Councillor criticised for demanding information on ‘bad tenant’ hot spots in Flintshire
A Councillor has been criticised after demanding information on “bad tenant” hot spots in Flintshire.
The request was made by Cllr Brian Lloyd as politicians discussed outstanding rent arrears of about £1.8m currently owed to the local authority from residents in social housing.
The independent politician, who represents the west area of Mold, claimed he was aware of estates where many tenants were reluctant to make payments, and asked to be furnished with further details.
However, his comments were condemned by officers, who highlighted the financial difficulties people are facing due to the coronavirus pandemic.
They warned the outstanding amount could get worse after Airbus in Broughton, which is one of the area’s biggest employers, announced it was set to shed 1,432 jobs.
Officials also stressed that the council would prefer to support residents rather than take enforcement action where possible.
Cllr Lloyd made his comments during a virtual meeting of the authority’s community and enterprise scrutiny committee held today, Tuesday, July 7.
He said: “I know we do have lots of good tenants out there, but I’m afraid to say you’ve got a lot of bad tenants as well.
“Would it be possible to have some information on where they are in the county?
“I’m not asking for names and addresses or anything like that, just where are the hotspots where the tenants are really having problems paying the rent.
“I’ve got an idea where mine are. I was on the estate yesterday and I saw four bikes in one house.
“Those bikes must have been £100 each so there must have been £400 worth of bikes on the grass and they’ve been there for weeks.
“We’re talking nearly £2m again and I think you’re going to be needing this £2m next year.”
A report presented to the committee shows the amount owed by residents has risen by approximately £107,000 since the start of the current financial year, which coincided with when the outbreak began.
Officers said they would normally expect to see people in receipt of benefits encountering difficulties paying their rent.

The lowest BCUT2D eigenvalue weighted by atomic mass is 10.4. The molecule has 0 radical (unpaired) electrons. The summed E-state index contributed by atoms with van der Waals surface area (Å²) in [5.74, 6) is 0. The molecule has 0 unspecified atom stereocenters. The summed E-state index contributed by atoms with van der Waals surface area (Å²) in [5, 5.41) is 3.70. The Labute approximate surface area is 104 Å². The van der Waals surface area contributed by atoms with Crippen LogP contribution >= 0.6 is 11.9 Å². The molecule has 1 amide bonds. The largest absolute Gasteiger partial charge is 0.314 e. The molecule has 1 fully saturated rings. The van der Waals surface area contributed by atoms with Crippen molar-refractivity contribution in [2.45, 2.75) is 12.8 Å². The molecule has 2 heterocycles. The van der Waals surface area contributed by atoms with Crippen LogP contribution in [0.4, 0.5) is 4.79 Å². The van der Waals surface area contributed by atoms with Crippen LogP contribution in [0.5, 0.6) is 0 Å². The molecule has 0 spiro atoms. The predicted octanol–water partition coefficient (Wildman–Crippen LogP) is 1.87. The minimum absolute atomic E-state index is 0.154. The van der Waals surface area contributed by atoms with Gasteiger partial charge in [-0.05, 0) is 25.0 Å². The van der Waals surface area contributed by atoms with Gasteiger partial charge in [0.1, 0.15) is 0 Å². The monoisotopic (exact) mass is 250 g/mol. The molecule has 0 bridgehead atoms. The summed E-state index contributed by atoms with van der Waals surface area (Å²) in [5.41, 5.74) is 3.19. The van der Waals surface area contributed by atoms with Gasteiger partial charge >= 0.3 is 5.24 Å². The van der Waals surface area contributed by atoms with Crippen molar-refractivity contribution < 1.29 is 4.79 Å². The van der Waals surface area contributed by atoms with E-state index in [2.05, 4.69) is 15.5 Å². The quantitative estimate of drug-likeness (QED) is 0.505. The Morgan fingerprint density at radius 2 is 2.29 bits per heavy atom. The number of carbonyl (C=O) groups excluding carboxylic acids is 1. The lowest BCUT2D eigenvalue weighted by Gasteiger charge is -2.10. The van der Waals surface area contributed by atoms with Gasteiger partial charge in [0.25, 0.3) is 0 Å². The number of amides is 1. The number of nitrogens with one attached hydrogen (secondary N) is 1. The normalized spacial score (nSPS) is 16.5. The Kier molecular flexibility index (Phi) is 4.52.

But they brought attention to a “concerning trend” since the pandemic began where arrears have increased significantly for those who don’t get government support.
Although he acknowledged rent arrears were likely to grow large, chief housing officer Neal Cockerton condemned Cllr Lloyd’s suggestion of targetting problem areas.
He said: “Speaking rather bluntly, I don’t think that’s particularly helpful or useful to segregate or identify areas where people do and don’t pay their rent.
“This isn’t just about social housing. People don’t pay their rent in private housing and in registered social landlords.
“Singling out areas that are the good or the bad payers, I don’t think is constructive or helpful.”
He later added: “We will also have some people who are currently out there working in businesses like Airbus and their supply chains who are also living in council properties and going to get impacted by this.
“What I want to work towards is a sustainable tenancy, working with customers and getting them to stay in their property and pay rent.
“That might not be full rent at this stage, but there’s a plan in place, they’re sticking to the plan and making those payments.”
The council receives rent from around 7,300 tenants and last year collected around £40m.
The report shows arrears had started to fall before the outbreak began, with evictions for non-payment reducing to 26 – a reduction of four compared to the previous year.
The Welsh Government previously introduced measures to protect renters during the pandemic by preventing them from being forced to leave their home.
The authority’s revenues manager said there were a small minority of tenants in every community who failed to pay, but denied there were areas which were worse than others.
David Barnes said: “I’ve never come across particular hotspots and we don’t work that way.
“We treat every tenant the same and every community the same way. We just work through those problems with any particular tenant that needs intervention.
“In terms of providing lists of tenants or areas, we’d have to be very cautious and I think it would be a dangerous approach to adopt.”
Councillors voted to note the actions being taken to improve rent income at the end of the meeting.
It includes taking a “soft approach” to enforcement by sending letters to people who have fallen into arrears and offering them support.
Liam Randall – Local Democracy Reporter (more here).
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